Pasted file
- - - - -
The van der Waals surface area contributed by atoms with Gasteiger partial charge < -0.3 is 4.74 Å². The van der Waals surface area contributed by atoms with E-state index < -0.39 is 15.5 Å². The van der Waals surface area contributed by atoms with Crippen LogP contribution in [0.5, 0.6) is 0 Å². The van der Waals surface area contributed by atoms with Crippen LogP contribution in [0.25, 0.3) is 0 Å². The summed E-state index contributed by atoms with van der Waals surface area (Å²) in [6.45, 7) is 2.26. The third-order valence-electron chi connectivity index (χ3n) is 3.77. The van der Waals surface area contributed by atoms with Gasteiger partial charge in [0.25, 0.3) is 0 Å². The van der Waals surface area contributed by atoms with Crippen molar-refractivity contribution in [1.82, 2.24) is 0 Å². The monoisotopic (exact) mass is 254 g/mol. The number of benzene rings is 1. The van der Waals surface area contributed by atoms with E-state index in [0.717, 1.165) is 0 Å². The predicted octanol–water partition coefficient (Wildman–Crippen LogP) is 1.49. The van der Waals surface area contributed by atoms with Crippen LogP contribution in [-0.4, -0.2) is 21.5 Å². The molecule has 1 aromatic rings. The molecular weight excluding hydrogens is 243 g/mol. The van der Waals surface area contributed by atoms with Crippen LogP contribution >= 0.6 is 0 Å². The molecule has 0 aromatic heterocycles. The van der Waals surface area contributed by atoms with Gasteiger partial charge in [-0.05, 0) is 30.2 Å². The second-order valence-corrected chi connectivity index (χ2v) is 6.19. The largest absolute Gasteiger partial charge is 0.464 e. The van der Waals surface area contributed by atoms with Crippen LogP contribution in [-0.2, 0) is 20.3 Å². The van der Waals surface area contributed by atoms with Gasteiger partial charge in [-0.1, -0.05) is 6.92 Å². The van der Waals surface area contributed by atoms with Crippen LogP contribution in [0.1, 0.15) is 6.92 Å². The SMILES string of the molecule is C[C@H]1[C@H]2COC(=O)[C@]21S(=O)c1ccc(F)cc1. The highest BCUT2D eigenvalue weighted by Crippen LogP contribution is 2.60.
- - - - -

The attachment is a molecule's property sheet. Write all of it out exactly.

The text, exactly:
The van der Waals surface area contributed by atoms with Gasteiger partial charge < -0.3 is 4.74 Å². The van der Waals surface area contributed by atoms with E-state index < -0.39 is 15.5 Å². The van der Waals surface area contributed by atoms with Crippen LogP contribution in [0.5, 0.6) is 0 Å². The van der Waals surface area contributed by atoms with Crippen LogP contribution in [0.25, 0.3) is 0 Å². The summed E-state index contributed by atoms with van der Waals surface area (Å²) in [6.45, 7) is 2.26. The third-order valence-electron chi connectivity index (χ3n) is 3.77. The van der Waals surface area contributed by atoms with Gasteiger partial charge in [0.25, 0.3) is 0 Å². The van der Waals surface area contributed by atoms with Crippen molar-refractivity contribution in [1.82, 2.24) is 0 Å². The monoisotopic (exact) mass is 254 g/mol. The number of benzene rings is 1. The van der Waals surface area contributed by atoms with E-state index in [0.717, 1.165) is 0 Å². The predicted octanol–water partition coefficient (Wildman–Crippen LogP) is 1.49. The van der Waals surface area contributed by atoms with Crippen LogP contribution in [-0.4, -0.2) is 21.5 Å². The molecule has 1 aromatic rings. The molecular weight excluding hydrogens is 243 g/mol. The van der Waals surface area contributed by atoms with Crippen LogP contribution >= 0.6 is 0 Å². The molecule has 0 aromatic heterocycles. The van der Waals surface area contributed by atoms with Gasteiger partial charge in [-0.05, 0) is 30.2 Å². The second-order valence-corrected chi connectivity index (χ2v) is 6.19. The largest absolute Gasteiger partial charge is 0.464 e. The van der Waals surface area contributed by atoms with Crippen LogP contribution in [-0.2, 0) is 20.3 Å². The van der Waals surface area contributed by atoms with Gasteiger partial charge in [-0.1, -0.05) is 6.92 Å². The van der Waals surface area contributed by atoms with Crippen LogP contribution in [0.1, 0.15) is 6.92 Å². The SMILES string of the molecule is C[C@H]1[C@H]2COC(=O)[C@]21S(=O)c1ccc(F)cc1. The highest BCUT2D eigenvalue weighted by Crippen LogP contribution is 2.60.